• Lines through {0, 4} might have three points with the curve, so that the incline might be seen as having three overlapping points.
  • Points on the circle can always be seen as the double root solutions for tangency at that point.
Addendum. Discussion

There is still quite a conceptual distance between (i) the story about the two overlapping points on the circle and (ii) the condition of double roots in the error between line and polynomial.

The proof given by Range uses the double root to infer the slope of the incline. This is mathematically fine, but this deduction doesn’t contain a direct concept that identifies q[a] as the slope of an incline (tangent): it might be any line.

We see this distinction between concept and algorithm also in the direct application to Monge’s point-slope formulation of the line. Requiring a double root works, but we can only do so because we know about the theory about the tangent circle.

The combination of circle and line remains the fundamental reason why there are two roots. Thus the more general proof given above, that reasons from the circle and unpacks f[x]² – f[a]² into the conditions for incline and its normal, is conceptually more attractive. I am new to this topic and don’t know whether there are references for this general proof.

Conclusions

(1) We now understand where the double root comes from. See the earlier discussion on polynomials, Ruffini’s rule and the meaning of division (see the section on “method 2”).

(2) There, we referred to polynomial division, with the comment: “Remarkably, the method presumes x ≠ a, and still derives q[a]. I cannot avoid the impression that this method still has a conceptual hole.” However, we now observe that we can compare the values of the coefficients of the powers of x, whence we can avoid also polynomial division.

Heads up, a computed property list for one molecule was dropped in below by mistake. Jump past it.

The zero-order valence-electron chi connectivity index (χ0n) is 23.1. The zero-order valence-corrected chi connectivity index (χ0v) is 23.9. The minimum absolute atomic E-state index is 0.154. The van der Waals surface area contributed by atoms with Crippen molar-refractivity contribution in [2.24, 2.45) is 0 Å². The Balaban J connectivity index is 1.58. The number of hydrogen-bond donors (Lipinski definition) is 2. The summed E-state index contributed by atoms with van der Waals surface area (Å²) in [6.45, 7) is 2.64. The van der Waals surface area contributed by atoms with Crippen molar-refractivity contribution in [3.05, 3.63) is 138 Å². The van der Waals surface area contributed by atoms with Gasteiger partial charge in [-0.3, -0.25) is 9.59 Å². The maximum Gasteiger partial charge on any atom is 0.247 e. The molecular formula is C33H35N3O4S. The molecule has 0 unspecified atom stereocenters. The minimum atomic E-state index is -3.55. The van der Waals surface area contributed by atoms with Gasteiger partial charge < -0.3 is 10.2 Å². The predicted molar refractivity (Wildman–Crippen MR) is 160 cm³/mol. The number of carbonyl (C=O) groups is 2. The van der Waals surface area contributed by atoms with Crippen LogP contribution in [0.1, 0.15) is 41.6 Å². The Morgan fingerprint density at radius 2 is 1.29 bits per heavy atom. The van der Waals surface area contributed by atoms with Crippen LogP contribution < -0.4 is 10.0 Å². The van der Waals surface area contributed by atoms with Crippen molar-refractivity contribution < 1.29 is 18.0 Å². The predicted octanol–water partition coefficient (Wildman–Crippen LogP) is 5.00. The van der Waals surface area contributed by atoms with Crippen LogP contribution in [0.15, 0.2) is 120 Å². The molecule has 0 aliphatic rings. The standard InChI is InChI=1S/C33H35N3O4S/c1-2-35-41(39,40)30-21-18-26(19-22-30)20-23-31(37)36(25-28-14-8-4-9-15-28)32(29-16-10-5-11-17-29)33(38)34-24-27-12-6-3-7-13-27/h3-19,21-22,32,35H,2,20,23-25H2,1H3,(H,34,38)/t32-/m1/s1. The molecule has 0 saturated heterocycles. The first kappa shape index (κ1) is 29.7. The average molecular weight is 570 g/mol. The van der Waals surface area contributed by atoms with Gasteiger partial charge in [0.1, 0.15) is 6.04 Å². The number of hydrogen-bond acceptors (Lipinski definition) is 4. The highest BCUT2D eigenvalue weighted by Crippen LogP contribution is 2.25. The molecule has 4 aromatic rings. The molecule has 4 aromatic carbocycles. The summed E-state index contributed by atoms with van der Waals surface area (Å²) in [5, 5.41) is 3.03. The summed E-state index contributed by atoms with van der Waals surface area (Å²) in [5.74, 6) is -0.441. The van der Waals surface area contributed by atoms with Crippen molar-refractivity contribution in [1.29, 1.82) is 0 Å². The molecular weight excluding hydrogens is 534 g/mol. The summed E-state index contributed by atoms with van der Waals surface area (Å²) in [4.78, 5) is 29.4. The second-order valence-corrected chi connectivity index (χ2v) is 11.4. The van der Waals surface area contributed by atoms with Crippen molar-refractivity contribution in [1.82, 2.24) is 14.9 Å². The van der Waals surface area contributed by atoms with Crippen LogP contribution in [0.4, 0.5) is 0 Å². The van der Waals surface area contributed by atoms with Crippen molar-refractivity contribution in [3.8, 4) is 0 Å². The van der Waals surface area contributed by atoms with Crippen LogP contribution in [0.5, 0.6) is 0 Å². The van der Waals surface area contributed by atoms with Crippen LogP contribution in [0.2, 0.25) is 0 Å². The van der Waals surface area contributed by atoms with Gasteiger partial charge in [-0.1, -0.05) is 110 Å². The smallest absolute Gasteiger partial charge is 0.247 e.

(3) There, we had a problem that developing p[x] = (x aw[x] + y[x, a] didn’t have a notion of tangency, in terms of Δf / Δx. However, we actually have a much older definition of tangency.

(4) The above states an algorithm and a general theorem with the requirements that must be satisfied.

(5) Cartesius wins from Fermat on this issue of the incline (tangent), and actually also on providing an exact method for polynomials, where Fermat introduced the problem of error.

(6) For trigonometry and exponentials we know that these can be written as power series, and thus the Cartesian method would also apply. However, the power series are based upon derivatives, and this would introduce circularity. However, the method of the dynamic quotient from 2007 still allows an algebraic result. The further development from Fermat into the approach with limits would become relevant for more complex functions.

PM. The earlier discussion referred to Peter Harremoës (2016) and John Suzuki (2005) on this approach. New to me (and the book unread) are: Michael Range (2011), the recommendable Notices, or the book (2015) – review Ruane (2016) – and Shen & Lin (2014).

Cartesius, Portrait by Frans Hals 1648

Cartesius, Portrait by Frans Hals 1648

 

 

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The discussion of Putin’s proof gave me an email from Alexis Tsipras, who just resigned as prime minister of Greece and is busy with the general elections of September 20 soon. Rather than reporting on it, I might as well fully quote it.

To: Thomas
From: Alexis@formerprimeministerofgreece.org
Subject: My proof of Fermat’s Last Theorem
Date: Fri, 28 Aug 2015 11:58:03 +0100
Google Unique Message Identifier: 23DFGA@671

Dear Thomas,

Thank you very much for your discussion of President Putin’s proof when he was a youngster of Fermat’s Last Theorem. I know his mother Vera Putina very well. The Putin family has a vacation home here in Greece, and she can stay there on the condition that she immediately leaves when Putin himself comes down. She has shown me his proof too. I can only agree with your conclusion that it shows how smart President Putin was when he was young.